Welcome to Week 22 of the Big Idea Portfolio. Mr. Market triumphed this time as salesforce.com
|S&P 500 SPDR||$127.15**||$128.16||0.79%|
Source: Yahoo! Finance.
* Tracking began at market close on Jan. 6, 2012.
** Adjusted for dividends and other returns of capital.
What drove salesforce.com down? Acquisitions and a shaky market. The company is buying Buddy Media, a consulting firm that helps clients place and measure the effectiveness of ads and marketing campaigns executed via social networks, for $689 million.
Investors aren't pleased. Current-year earnings will come in $0.14 to $0.15 a share lower than expected previously as a result of closing the deal in fiscal Q3, and that's in spite of adding $20 million to $25 million in new revenue. Salesforce.com is paying a premium for access to Buddy Media's impressive client list, which includes Ford, Hewlett-Packard, and several of the world's largest ad and marketing agencies.
That could pay off over the long term. Last year, salesforce.com bid $326 million for social-network monitoring service Radian6. Combined, the two services could differentiate salesforce.com as it seeks to beat Oracle
"Salesforce.com now has the number one players in social listening and marketing -- Radian6 and Buddy Media," CEO Marc Benioff said in a press release. "With [Chief Marketing Officers] surpassing [Chief Information Officers] in spend on technology within the next five years, our Marketing Cloud leadership will allow us to capitalize on this massive opportunity."
And what about Rackspace? We don't really know why it fell. The most likely explanation seems to be market turbulence. With a beta rating of 1.27 -- beta measures how much a stock tends to move in relation to the indexes -- Rackspace is more vulnerable to swings than most. A broad sell-off may have spooked traders who are ignoring the long-term advantages this business possesses.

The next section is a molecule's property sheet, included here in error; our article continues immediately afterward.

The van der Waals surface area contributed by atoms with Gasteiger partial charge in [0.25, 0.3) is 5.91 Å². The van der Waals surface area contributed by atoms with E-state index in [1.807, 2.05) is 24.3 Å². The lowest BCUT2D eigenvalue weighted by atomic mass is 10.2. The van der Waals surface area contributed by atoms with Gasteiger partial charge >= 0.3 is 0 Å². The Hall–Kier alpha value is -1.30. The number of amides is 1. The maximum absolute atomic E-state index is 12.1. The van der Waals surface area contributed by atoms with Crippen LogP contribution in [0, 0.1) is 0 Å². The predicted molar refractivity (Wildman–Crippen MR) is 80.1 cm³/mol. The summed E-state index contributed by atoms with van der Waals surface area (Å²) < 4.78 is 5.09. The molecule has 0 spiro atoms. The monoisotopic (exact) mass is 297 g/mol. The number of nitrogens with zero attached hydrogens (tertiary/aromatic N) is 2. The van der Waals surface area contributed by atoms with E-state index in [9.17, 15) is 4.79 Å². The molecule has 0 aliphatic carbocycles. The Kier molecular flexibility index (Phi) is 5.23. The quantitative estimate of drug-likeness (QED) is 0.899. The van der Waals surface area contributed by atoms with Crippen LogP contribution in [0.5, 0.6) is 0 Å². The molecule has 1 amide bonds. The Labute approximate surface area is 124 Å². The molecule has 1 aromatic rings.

The week that was
So much for the rally. The Dow Jones Industrial Average fell 2.7% to put the market in negative territory for the first time in 2012. Of the rest, the small-cap Russell 2000 is also in the red year to date, ending the week down 3.78%, while the Nasdaq, off 3.17%, and S&P 500, down 3.02%, remain in positive territory, CNBC reports.
A troubling job report sent stocks crashing on Friday. Payrolls improved by 69,000 last month, according to federal data. Economists had been expecting 150,000 new non-farm jobs and for the unemployment rate to hold steady at 8.1% rather than rise to 8.2%. Stocks sold off in response to the news, raising the question of whether the Federal Reserve should employ more stimulus to stabilize the economy as the European debt crisis lingers.
See you back here over the weekend for more tech-stock talk. And remember to check out the Fool's latest special report -- "Forget Facebook -- Here's the Tech IPO You Should Be Buying" -- and add the Big Idea portfolio stocks to your Foolish Watchlist for ongoing, up-to-the-minute coverage. Both the report and the Watchlist as 100% free to Fools:
Fool contributor Tim Beyers is a member of the Motley Fool Rule Breakers stock-picking team and the Motley Fool Supernova Odyssey I mission. He owned shares of Apple, Google, Rackspace Hosting, Riverbed Technology, and salesforce.com at the time of publication. Check out Tim's Web home, portfolio holdings, and Foolish writings, or connect with him on Google+ or Twitter, where he goes by @milehighfool. You can also get his insights delivered directly to your RSS reader.
The Motley Fool owns shares of salesforce.com, Riverbed Technology, Ford, Oracle, Google, and Apple. Motley Fool newsletter services have recommended buying shares of Apple, salesforce.com, Google, Riverbed Technology, Ford, and Rackspace Hosting, creating a synthetic long position in Riverbed Technology, creating a bear put spread position in salesforce.com, creating a synthetic long position in Ford, and creating a bull call spread position in Apple. The Motley Fool has a disclosure policy. We Fools don't all hold the same opinions, but we all believe that considering a diverse range of insights makes us better investors. Try any of our Foolish newsletter services free for 30 days.